All about SAT writing and language test

Everything You Need to Know About the New SAT Writing and Language Test

In today’s article, we will walk you through everything you need to know to be well prepared for your SAT Writing and Language test. It’s important to read through this article in its entirety because this section of the SAT can be a little tricky. But with the right level of preparation, you’ll crush it for sure. 

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This section is actually one part of the Evidence-Based Reading and Writing portion of your SAT test. It’s also a replacement for the Critical Reading Test and Writing Test which used to be a part of the old SAT. And, of course, it comes with its own differences and peculiarities. 

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READ: A Complete Guide to Understanding the SAT (SAT for Dummies)

For one, the section comes with a tighter time constraint. You are supposed to complete 44 questions in 35 minutes only. 

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Also, quite differently from the Critical Reading and Writing test, this new section places more emphasis on word meaning in extended contexts. It also focuses on how a piece can follow a particular tone or give a particular meaning or impact with word choice.

Format of the New SAT Writing and Language Test

As we mentioned earlier, the SAT Writing and Language Test comes with 44 multiple-choice questions. You must complete it in a space of 35 minutes.

You can also read our foundational article on everything you need to know about the SAT for newbies in the SAT world.

All questions are based on texts which can be culled from any genre at all. And each test will come with four passages which are usually about 400 to 500 words long. 

In some cases, some of the texts will come with informational graphics like charts, graphs or tables. But relax, you won’t be doing any math here. It’s strictly a writing and language test. 

Of the four passages, one will normally be non-fiction, either one or two of them will be informative/explanatory. One or two of them could be argumentative or persuasive essays.

Let’s talk about the format in which the questions are usually presented.

First, you’ll see the passages on the left-hand column while its accompanying questions stay just beside the right-hand column. To help you locate questions faster and more easily, question numbers are usually embedded in the text. It’s the least they can do with the little time you were given. Lol.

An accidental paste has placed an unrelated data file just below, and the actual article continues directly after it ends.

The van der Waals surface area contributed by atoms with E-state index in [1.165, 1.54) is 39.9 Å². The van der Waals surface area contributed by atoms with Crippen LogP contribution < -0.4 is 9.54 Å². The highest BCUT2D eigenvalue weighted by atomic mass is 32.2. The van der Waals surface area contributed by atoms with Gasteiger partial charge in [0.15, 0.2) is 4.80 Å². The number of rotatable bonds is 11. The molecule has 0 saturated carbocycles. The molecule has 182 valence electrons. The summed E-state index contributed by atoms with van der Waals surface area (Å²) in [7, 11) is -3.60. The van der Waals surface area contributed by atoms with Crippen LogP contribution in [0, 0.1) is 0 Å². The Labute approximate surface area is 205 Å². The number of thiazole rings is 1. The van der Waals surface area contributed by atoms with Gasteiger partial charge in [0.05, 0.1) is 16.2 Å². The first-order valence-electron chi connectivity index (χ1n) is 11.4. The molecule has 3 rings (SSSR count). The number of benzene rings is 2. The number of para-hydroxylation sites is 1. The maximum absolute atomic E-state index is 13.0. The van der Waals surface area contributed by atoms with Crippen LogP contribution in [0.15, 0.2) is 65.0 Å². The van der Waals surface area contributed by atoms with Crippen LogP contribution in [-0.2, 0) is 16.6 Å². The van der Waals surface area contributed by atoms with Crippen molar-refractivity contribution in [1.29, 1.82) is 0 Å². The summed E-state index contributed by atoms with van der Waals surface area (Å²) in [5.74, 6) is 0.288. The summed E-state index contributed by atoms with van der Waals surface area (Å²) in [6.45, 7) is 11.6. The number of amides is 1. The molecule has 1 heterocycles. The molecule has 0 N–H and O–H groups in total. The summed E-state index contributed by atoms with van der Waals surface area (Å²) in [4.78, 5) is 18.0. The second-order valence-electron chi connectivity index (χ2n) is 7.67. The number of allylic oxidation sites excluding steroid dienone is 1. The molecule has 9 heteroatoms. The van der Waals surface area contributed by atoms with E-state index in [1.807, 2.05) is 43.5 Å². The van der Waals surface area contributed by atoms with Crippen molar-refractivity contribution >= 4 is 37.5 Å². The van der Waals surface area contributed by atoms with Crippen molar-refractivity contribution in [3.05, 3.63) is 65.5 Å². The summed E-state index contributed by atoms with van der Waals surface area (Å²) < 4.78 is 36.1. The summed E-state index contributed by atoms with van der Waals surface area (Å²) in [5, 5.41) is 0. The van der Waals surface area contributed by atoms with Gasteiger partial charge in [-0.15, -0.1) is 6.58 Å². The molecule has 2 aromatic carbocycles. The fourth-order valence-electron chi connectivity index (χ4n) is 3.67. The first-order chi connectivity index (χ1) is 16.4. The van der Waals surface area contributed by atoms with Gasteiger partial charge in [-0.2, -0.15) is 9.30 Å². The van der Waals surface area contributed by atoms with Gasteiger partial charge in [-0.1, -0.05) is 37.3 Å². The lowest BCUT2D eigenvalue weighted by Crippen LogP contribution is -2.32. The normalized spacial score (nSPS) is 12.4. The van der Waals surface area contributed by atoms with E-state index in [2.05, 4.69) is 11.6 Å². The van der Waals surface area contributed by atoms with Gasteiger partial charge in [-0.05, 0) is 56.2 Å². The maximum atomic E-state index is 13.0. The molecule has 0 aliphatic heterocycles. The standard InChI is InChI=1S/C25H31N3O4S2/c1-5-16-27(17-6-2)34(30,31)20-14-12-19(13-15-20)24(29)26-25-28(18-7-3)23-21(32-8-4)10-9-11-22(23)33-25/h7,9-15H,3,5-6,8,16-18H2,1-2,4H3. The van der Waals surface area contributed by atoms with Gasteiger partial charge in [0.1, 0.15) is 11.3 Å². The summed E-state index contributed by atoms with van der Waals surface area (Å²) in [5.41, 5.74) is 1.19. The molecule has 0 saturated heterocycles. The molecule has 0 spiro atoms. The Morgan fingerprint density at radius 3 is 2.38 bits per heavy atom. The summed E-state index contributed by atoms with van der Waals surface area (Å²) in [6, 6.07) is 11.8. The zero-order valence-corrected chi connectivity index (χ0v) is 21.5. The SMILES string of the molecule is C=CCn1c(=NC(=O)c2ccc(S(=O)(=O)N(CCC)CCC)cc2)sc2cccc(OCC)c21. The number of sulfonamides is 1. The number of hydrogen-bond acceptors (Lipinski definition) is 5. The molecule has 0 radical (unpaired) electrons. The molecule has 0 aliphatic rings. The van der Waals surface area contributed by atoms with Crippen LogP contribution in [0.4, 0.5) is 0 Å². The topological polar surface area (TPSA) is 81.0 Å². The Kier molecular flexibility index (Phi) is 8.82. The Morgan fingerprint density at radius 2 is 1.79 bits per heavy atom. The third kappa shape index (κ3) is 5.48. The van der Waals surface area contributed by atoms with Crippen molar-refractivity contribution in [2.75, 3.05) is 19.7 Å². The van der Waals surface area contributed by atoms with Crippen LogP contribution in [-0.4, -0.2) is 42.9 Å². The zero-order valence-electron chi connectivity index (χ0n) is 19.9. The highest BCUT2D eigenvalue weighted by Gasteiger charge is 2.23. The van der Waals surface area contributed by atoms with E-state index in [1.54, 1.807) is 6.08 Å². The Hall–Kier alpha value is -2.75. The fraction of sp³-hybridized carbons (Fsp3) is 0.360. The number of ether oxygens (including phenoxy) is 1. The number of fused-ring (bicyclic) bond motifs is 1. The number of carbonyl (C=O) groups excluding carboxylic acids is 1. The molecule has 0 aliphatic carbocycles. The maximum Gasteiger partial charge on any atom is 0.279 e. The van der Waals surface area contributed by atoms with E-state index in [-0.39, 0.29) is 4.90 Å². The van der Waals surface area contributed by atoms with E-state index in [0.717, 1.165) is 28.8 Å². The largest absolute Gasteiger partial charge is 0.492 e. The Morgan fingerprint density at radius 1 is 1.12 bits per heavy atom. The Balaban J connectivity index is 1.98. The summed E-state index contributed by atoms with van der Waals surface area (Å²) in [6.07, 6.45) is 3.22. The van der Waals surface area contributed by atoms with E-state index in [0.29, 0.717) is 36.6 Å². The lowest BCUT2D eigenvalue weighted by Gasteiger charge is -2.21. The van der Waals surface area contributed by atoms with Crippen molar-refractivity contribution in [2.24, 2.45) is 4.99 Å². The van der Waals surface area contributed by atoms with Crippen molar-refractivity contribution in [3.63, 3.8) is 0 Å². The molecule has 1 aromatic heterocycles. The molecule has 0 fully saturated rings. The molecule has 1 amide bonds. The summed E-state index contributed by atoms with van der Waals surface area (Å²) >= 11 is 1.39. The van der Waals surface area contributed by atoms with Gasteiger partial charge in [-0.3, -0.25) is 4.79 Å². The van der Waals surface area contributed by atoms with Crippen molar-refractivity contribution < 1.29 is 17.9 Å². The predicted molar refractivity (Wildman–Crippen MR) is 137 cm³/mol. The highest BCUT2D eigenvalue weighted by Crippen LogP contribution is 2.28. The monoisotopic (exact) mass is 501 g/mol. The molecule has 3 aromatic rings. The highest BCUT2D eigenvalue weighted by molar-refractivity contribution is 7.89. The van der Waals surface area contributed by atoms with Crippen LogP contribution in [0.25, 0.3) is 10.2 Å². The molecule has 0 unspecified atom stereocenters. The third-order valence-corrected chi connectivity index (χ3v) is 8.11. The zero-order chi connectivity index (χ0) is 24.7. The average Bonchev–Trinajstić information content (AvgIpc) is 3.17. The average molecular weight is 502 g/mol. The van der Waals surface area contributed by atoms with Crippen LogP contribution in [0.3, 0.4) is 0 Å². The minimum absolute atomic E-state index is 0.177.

Aside from embedding the question numbers, they may also do other things like underline some words. This will also help in guiding you to the particular part of the passage being tested at that particular point. 

Some questions might not even point to a particular part of the passage. Instead, they point to the whole passage in its entirety. Unlike what you have on the reading section, passages for the Writing and Language test are always specifically developed to be used for the test.

READ: The SAT Curve and How It Works

What Does the SAT Writing and Language Test Assess?

Broadly, there are three basic things the new SAT Writing and Language Test assesses. They are your ability to:

  • Read and interpret
  • Find mistakes and weaknesses
  • Fix and improve those mistakes and weaknesses you found. 

These abilities are some that you should already possess now because you’ll be needing even more of them in college. Let’s be a little more specific in the areas tested by the SAT Writing and Language Test.

1. Command of Evidence

You are supposed to demonstrate this ability by proving that you are able to improve on the way a passage develops and delivers information. You’ll need skills like how to accurately build a logical argument and how to add supporting information relevant to the passage. Also, how to fine-tune evidence already provided and used in the passage.

2. Words in Context

Questions like this will test your ability to make precise word choices. You will be asked to improve the choice of words in a given portion of the passage. Or pick the best words that fit the greater context. 

Also, you’ll have to select word choices that can help make a passage more precise or concise. Plus, you’ll be tested on your ability to make word choices as they relate to syntax, tone, and style.

3. Analysis in History/Social Studies and Science

Questions on this require your acute editorial skills. You’d have to critically analyse a given passage which is usually informational in nature. Then, make editorial decisions to make it read better.